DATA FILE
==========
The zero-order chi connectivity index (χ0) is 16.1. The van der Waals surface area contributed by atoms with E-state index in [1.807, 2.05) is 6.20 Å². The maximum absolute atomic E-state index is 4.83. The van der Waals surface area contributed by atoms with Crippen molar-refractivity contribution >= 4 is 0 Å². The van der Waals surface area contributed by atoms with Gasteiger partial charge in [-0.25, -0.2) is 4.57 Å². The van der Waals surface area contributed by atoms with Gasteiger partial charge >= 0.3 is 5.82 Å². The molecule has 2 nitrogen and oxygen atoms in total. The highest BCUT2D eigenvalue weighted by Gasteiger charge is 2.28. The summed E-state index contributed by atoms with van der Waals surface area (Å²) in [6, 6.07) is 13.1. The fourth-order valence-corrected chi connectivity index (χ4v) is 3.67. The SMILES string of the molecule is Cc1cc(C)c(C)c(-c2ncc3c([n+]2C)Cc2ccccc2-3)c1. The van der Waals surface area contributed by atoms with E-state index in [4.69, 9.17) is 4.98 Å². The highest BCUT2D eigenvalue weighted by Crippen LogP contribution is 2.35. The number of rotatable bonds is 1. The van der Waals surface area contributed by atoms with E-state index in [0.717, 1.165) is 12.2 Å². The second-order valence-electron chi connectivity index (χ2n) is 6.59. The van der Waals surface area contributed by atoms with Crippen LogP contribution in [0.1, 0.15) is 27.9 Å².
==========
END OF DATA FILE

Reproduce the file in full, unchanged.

The zero-order chi connectivity index (χ0) is 16.1. The van der Waals surface area contributed by atoms with E-state index in [1.807, 2.05) is 6.20 Å². The maximum absolute atomic E-state index is 4.83. The van der Waals surface area contributed by atoms with Crippen molar-refractivity contribution >= 4 is 0 Å². The van der Waals surface area contributed by atoms with Gasteiger partial charge in [-0.25, -0.2) is 4.57 Å². The van der Waals surface area contributed by atoms with Gasteiger partial charge >= 0.3 is 5.82 Å². The molecule has 2 nitrogen and oxygen atoms in total. The highest BCUT2D eigenvalue weighted by Gasteiger charge is 2.28. The summed E-state index contributed by atoms with van der Waals surface area (Å²) in [6, 6.07) is 13.1. The fourth-order valence-corrected chi connectivity index (χ4v) is 3.67. The SMILES string of the molecule is Cc1cc(C)c(C)c(-c2ncc3c([n+]2C)Cc2ccccc2-3)c1. The van der Waals surface area contributed by atoms with E-state index in [4.69, 9.17) is 4.98 Å². The highest BCUT2D eigenvalue weighted by Crippen LogP contribution is 2.35. The number of rotatable bonds is 1. The van der Waals surface area contributed by atoms with E-state index in [0.717, 1.165) is 12.2 Å². The second-order valence-electron chi connectivity index (χ2n) is 6.59. The van der Waals surface area contributed by atoms with Crippen LogP contribution in [0.1, 0.15) is 27.9 Å².